What Was Here?
Reflections on New Realities
The Moonshot crew has been giving our Barkley partners and clients guided tours of the new experiences afforded by virtual reality and augmented reality tech. Over the last three months, we’ve logged dozens of hours conducting immersion sessions in our “What is Here?” exhibit, and we’ve helped hundreds of people achieve their own virtual epiphanies. Now, as we get ready to wrap up this exploration and close up the exhibition, we’ve been reflecting on the things we’ve learned and observed.
Go Deep or Go Home
We included a range of VR and AR devices in the exhibit, from Google Cardboard and Samsung Gear VR to Microsoft Hololens and HTC Vive. Hands down, the Vive was the crowd favorite. Not only did it draw the most initial attention, it also got the most repeat use. While some were impressed with the Hololens’ mixed reality experiences, everyone loved being fully immersed in virtual environments and were wowed by the range of experiences the Vive offered. While we’ve seen a few “VR is dead again” backlash posts, but from our experience, once people have tried full-immersion VR, they come back for more.
Brain Over Mind
Some people balked. Some people timidly stepped out. Some people quickly fled back to the safety of the elevator or just flat out refused to walk out at all. Almost every time we took someone through Richie’s Plank Experience, we saw something like this:
It turns out that when your brain is confronted with something that looks convincingly like a plank hanging 30 stories above the ground, it will try very hard to stop you from walking out on that plank. Even though your higher cortical functions know that you’re perfectly safe, your limbic system says a big, fat “Hell No!” More than any other, this one, simple experience produced the most succinct and compelling demonstration of VR’s potential to immerse people in another reality.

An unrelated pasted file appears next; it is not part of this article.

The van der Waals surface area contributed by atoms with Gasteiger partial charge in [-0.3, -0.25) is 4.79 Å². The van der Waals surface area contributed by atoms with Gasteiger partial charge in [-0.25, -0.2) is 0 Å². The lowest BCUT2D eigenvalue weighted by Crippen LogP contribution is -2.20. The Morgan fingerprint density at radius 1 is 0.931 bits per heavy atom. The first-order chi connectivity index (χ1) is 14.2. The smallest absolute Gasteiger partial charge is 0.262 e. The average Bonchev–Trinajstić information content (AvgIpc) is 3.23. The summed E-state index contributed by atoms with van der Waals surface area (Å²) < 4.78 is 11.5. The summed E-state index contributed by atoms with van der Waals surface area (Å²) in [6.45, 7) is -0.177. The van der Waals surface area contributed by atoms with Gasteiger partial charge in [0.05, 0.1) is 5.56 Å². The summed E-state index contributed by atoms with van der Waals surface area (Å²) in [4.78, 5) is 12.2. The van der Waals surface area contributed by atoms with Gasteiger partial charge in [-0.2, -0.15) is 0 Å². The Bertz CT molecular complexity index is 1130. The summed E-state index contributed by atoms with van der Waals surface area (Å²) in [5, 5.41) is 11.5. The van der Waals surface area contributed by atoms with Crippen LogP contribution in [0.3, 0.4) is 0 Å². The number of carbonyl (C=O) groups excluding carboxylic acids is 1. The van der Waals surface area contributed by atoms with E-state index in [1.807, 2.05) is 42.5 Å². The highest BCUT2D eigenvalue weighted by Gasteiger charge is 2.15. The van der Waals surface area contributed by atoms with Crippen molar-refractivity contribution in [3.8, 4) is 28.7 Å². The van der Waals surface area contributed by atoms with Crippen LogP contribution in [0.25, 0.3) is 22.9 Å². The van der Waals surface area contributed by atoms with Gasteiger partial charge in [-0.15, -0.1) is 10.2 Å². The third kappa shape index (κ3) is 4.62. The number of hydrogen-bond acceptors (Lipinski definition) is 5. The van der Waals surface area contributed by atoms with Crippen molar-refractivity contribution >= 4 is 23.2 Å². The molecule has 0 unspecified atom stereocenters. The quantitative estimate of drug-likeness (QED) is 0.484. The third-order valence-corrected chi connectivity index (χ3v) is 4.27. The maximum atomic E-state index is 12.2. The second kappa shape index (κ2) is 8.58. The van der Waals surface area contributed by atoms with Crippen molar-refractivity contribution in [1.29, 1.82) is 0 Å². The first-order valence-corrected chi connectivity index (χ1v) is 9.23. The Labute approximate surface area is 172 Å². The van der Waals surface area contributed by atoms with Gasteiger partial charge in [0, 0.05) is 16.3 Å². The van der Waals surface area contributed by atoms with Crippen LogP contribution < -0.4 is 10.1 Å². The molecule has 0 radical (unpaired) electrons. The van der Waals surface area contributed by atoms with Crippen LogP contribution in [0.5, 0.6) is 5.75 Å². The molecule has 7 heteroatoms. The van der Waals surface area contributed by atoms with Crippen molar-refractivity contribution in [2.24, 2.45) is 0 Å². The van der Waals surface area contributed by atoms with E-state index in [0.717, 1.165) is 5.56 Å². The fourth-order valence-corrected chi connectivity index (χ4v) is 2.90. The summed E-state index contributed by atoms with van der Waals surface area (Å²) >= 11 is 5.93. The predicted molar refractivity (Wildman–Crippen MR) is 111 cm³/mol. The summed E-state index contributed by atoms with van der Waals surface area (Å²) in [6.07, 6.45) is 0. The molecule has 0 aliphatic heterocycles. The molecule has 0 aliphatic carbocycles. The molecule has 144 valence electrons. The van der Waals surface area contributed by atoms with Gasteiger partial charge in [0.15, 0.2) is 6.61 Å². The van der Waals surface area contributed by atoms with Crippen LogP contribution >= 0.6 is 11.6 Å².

Gamers Get It Faster
A corollary to that observation is that some people seem immediately comfortable in virtual environments and have no trouble diving into or flying around them. At first, I thought this was a generational divide, but over time, I came to see this virtual facileness as an attribute of gamers. People who have spent a lot of time mentally immersed in 3D environments, such as console games, and who have virtually died and respawned many times, have no hesitation in exploring virtual spaces, even ones where virtual danger seems likely.
But Everybody’s Afraid of Something
We usually started off our sessions with a gentle experience like The Blu, a deep water ocean experience that most people find serene. Until that one time we started to run it for someone who was afraid of fish. But more than specific phobias, nearly everybody is afraid of looking like a fool, or having others harass them while their senses are otherwise occupied. That’s why the design of our virtual enclosure was so helpful. It screened people off from the outside work world, and gave them a safe space to explore and play.